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Forsyth to sue corps over Bethel Park

POSTED: June 24, 2008 5:00 a.m.

The Forsyth County commission has decided to pursue legal action against the U.S. Army Corps of Engineers in the battle over Bethel Park.

The move, Commissioner David Richard said, came during a closed session Thursday afternoon.

Richard told attendees at the Lake Lanier Association political forum, which was held later that night in Dawson County, that the board would file an injunction in federal court.

The commission is unhappy with the corps’ decision to turn over control of the 62-acre lakeside park in northeastern Forsyth, which is Richard’s district, to the YMCA of Metropolitan Atlanta.

The measure seems to have the full support of the five-member board, including Chairman Charles Laughinghouse, who is out of the country and did not attend Thursday’s session.

Laughinghouse has previously said it is an important issue, noting that the park draws people from the area, not just Forsyth.

Earlier this month, the board directed County Attorney Ken Jarrard to begin legal action. The commission also asked Jarrard to file an open records request to determine the basis of the corps’ decision.

The corps chose the YMCA plan over one submitted by the county.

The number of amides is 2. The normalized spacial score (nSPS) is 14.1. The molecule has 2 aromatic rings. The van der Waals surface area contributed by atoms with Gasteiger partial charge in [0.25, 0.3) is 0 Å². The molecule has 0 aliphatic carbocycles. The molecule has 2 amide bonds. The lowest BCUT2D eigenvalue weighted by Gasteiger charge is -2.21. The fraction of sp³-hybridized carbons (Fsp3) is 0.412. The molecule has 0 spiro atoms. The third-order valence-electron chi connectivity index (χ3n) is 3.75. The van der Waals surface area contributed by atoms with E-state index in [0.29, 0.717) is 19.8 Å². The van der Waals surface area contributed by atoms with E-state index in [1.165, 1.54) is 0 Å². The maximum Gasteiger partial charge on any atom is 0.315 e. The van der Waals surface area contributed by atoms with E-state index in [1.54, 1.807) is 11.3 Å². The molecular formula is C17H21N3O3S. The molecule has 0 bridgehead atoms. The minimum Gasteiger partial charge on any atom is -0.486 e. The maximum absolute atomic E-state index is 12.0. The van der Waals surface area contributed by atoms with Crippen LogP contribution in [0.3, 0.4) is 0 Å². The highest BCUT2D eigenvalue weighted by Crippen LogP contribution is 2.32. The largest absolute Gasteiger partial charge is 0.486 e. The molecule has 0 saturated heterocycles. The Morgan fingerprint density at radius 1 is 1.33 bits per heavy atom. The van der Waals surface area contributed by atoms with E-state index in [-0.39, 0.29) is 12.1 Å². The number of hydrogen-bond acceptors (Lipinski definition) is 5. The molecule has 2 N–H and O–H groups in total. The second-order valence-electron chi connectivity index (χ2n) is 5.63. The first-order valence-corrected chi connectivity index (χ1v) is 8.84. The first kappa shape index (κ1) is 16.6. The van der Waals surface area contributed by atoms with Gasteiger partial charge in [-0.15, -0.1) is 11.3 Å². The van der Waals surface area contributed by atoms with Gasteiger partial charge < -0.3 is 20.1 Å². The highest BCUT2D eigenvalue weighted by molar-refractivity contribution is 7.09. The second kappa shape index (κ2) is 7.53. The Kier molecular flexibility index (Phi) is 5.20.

The county, which has leased several other corps parks, proposed running Bethel as a 75-site campground with a day-use area open to the general public.

The YMCA’s $20 million plan for a private camp calls for cabins, a marina, sports fields, dining hall, amphitheater, chapel and outdoor pool.

Commissioners have voiced concern over the difficulty residents could have accessing Lake Lanier if the YMCA turns the park into a private camp, which is its plan.

Residents have in the past voiced support of the county’s intentions to sue the corps.

The YMCA has been trying since 2003 to develop a residential camp at the site. The corps was set to award the lease to the YMCA in 2006, but residents complained to the county commission.

The commission has contended the corps did not follow its own rules and should have given the county right of first refusal before the contract was offered to the YMCA.

To compensate for giving Bethel to the YMCA, the corps has proposed enhancing the amenities at another nearby corps property, Two-Mile Park.

County officials have expressed doubt that Two-Mile Park could accommodate the resulting boat and car traffic from such a shift.

Stephanie Griffin of The Times regional staff contributed to this report.



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